Dear Mom Living in Extreme Exhaustion

Mama exhaustion, let me just say YOU are awesome. I know you’re doing everything you can in your own will and power to do what’s best for your family. You are perfectly imperfect those long nights you sit with some real and deep emotions, and imperfectly perfect each day, just the way you are. I know you are wondering what you did to deserve this. Seeing your friends struggle less than you, wondering, why you? You may think you are being punished for all the poor choices you made in this world. The truth is you are being guided to see yourself in a new light. To be a newer version of you.

Sleep is more than this thing we do at night. Those who rest easily each night call it restorative. Those who have kids who have slept well from the start say it is relaxing. I call bullshit. Relaxing? No, those of us who have been sleep deprived with a child who doesn’t sleep define it as something very different.

We define sleep as pain. The very thing that causes us to struggle with acceptance of where we are in life. The very state that causes us fear and sadness. The one thing that makes us feel like we are failing at parenting. Sleep (or lack of) brings us face to face with our own anger.

But sleep isn’t just a state of being or a noun… Sleep is a lesson, a practice, an art. When you step back, examine your own internal beliefs about sleep and your own self-defeating comments you voice when your child won’t sleep, you are unknowingly gifted with a list of core beliefs that may no longer be serving you. These statements such as,

I’m not good enough… Something must be wrong with me… I am the worst mother, I don’t even like my child when I can’t get him to sleep… No one understands me or what this is like… 

The very thoughts that keep you awake at night. You have come face to face with your own anxieties. And it is hellishly scary and lonely and depressing. What if I told you learning to reframe these anxieties will lead to more sleep in your house? Instead of trying to fix sleep, maybe is it in your highest and best to repair your relationship with self? Listen to your negative self-talk; mother it. When did you first learn this about yourself? Breathe into those thoughts as you allow them to become lighter, softer, moving through you. Invite in new energy, positive thoughts such as,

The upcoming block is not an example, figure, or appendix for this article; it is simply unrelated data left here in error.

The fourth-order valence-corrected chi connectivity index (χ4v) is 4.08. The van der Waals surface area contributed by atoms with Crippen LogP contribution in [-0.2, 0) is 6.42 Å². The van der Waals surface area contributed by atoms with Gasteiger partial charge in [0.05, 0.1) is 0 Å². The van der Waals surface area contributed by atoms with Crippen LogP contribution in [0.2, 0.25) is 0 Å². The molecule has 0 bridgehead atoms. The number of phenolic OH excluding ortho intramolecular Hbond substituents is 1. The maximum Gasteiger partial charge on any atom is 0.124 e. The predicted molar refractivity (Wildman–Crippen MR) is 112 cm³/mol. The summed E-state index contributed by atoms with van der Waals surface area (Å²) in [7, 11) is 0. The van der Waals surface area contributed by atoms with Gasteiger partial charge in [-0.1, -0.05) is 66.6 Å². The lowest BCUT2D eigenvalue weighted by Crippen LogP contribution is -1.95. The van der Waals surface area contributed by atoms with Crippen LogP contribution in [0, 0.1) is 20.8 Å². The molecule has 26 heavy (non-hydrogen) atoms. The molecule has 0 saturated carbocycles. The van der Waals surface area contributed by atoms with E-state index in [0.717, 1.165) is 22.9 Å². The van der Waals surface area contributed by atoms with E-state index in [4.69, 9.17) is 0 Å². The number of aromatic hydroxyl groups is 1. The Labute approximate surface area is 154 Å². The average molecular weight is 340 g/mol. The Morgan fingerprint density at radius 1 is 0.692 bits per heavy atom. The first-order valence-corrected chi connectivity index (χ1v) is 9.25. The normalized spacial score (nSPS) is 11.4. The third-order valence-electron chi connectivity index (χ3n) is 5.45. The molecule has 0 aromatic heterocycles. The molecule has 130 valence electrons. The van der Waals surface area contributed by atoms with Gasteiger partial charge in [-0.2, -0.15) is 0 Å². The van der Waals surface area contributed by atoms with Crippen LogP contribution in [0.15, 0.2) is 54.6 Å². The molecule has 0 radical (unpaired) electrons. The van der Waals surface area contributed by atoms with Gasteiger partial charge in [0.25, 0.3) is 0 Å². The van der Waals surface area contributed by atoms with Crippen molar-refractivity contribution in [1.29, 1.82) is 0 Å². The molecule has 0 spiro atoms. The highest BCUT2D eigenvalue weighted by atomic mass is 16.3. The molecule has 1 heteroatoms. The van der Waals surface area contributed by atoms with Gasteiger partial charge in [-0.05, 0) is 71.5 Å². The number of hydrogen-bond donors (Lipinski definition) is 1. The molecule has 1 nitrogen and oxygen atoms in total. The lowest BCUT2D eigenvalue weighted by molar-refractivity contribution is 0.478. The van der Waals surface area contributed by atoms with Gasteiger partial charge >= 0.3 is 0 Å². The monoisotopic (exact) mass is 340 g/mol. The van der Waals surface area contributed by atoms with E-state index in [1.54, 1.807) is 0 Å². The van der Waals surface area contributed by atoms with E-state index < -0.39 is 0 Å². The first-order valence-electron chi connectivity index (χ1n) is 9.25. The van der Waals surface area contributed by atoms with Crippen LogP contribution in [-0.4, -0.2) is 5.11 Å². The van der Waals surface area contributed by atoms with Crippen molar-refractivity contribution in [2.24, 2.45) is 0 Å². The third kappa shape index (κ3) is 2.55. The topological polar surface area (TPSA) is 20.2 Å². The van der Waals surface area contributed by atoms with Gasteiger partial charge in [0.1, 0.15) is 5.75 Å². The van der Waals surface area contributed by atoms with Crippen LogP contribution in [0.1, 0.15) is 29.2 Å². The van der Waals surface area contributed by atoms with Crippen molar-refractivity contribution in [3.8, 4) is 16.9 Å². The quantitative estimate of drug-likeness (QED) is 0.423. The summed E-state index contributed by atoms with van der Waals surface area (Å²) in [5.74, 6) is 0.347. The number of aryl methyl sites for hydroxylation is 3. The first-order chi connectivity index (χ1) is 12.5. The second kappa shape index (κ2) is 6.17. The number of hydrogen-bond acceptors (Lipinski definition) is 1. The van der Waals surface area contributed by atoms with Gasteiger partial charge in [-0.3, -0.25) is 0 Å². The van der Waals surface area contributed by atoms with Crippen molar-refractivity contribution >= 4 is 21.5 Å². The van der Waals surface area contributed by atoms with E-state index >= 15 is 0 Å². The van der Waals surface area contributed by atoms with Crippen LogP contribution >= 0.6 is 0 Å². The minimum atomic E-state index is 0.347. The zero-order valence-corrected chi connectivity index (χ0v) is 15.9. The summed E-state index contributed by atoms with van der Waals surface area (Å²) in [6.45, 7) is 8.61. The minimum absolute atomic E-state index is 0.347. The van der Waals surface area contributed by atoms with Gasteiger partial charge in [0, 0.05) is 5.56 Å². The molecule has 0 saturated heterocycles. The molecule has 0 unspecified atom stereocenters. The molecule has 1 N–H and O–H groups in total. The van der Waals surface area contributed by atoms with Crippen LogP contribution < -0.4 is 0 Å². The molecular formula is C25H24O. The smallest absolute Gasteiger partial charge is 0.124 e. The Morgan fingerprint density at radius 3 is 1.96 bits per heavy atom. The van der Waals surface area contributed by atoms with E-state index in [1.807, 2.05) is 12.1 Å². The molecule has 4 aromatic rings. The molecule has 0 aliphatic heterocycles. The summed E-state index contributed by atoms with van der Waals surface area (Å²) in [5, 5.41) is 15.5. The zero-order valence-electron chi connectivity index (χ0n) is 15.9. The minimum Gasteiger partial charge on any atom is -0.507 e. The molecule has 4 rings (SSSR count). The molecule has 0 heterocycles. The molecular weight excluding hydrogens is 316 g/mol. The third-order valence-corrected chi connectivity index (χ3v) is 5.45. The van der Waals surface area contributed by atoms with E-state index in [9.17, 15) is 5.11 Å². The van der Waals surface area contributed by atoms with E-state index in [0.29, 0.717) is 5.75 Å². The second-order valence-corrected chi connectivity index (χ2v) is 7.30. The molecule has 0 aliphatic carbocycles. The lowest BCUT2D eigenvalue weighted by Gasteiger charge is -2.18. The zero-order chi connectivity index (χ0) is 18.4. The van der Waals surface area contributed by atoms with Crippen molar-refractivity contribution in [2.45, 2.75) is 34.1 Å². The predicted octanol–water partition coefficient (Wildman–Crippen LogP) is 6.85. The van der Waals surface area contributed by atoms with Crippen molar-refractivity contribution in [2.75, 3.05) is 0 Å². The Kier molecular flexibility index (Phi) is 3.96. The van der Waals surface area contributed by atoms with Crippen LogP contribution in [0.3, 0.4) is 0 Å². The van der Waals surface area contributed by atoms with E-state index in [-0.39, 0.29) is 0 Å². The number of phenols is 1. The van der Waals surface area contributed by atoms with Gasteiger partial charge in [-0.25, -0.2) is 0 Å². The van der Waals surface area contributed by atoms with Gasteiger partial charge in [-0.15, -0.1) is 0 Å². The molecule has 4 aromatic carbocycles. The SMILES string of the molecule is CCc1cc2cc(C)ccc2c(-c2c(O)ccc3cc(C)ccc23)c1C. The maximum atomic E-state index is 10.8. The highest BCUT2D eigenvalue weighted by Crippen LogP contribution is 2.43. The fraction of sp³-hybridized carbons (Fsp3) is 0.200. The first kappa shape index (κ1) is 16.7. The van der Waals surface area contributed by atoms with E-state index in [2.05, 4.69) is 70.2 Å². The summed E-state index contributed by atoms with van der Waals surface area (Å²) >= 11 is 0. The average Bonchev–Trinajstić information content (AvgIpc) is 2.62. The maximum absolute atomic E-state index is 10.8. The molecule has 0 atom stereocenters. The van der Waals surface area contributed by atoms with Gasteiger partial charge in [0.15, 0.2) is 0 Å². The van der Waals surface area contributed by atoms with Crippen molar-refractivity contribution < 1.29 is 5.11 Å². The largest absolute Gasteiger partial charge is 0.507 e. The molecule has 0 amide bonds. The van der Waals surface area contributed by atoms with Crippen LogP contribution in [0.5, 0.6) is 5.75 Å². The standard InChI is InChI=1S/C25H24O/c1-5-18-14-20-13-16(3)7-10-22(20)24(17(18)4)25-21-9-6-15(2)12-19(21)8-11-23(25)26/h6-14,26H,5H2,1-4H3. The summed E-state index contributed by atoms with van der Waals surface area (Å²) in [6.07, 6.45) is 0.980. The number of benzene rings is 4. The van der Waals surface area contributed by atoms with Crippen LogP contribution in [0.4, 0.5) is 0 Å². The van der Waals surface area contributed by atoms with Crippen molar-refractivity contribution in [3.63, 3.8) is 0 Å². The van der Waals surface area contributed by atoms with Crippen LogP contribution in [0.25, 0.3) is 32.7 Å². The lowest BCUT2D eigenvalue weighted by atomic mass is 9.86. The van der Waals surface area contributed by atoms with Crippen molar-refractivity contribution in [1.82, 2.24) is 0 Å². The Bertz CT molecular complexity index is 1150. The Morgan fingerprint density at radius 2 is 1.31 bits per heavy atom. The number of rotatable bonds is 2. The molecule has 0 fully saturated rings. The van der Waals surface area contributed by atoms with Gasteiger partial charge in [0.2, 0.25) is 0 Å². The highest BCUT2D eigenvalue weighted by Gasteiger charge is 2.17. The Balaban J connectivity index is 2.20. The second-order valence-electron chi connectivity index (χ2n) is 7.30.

I am perfectly imperfect and perfect all at once…. I am safe in this world…. I am learning to love myself and my family more everyday…. I am open to understanding me, my thoughts, my beliefs…. I choose to love and accept all part of me and all parts of my child…. 

Emotional Healing and self-care, that is a state that is restorative for mind and body.

The connection between you and your child is linked via energetic fields. When you retrain yourself to feel calm and connected at bedtime, your child is learning to feel calm and connected at the same time. As you release the fears of your little one not falling asleep or waking at any moment, you notice your child sleeping more and waking less. When you catch yourself labeling your child as a “bad sleeper”, you’ll begin to see how our self-talk and labeling shapes our world.

You’ve been thinking this is all about sleep. (I know because I did too!) It’s really about you. And parenting. And growing. In a very odd, demented way, you are lucky. When you learn to conquer stress during extreme exhaustion, the skills you learn will enable you to be a calm parent as your child grows. You are completing quite possibly the ultimate emotional marathon. And as you make progress on this journey, sleep will fall into place.

Dear mama who’s exhausted, you’re being asked to learn self-care. It’s not optional, it’s essential to surviving sleep deprivation (because you will survive.) You’re being called from your higher power to have a deeper connection with self, more compassion for self, and releasing the old programming which no longer serves you. There are many paths to self-care, from yoga to EFT Tapping (my fave!), therapy and more but nothing is as powerful as acceptance: “Even though there are parts of me I do not love, I am worthy of accepting all parts of me with love and grace. I am worthy. And I am loved.”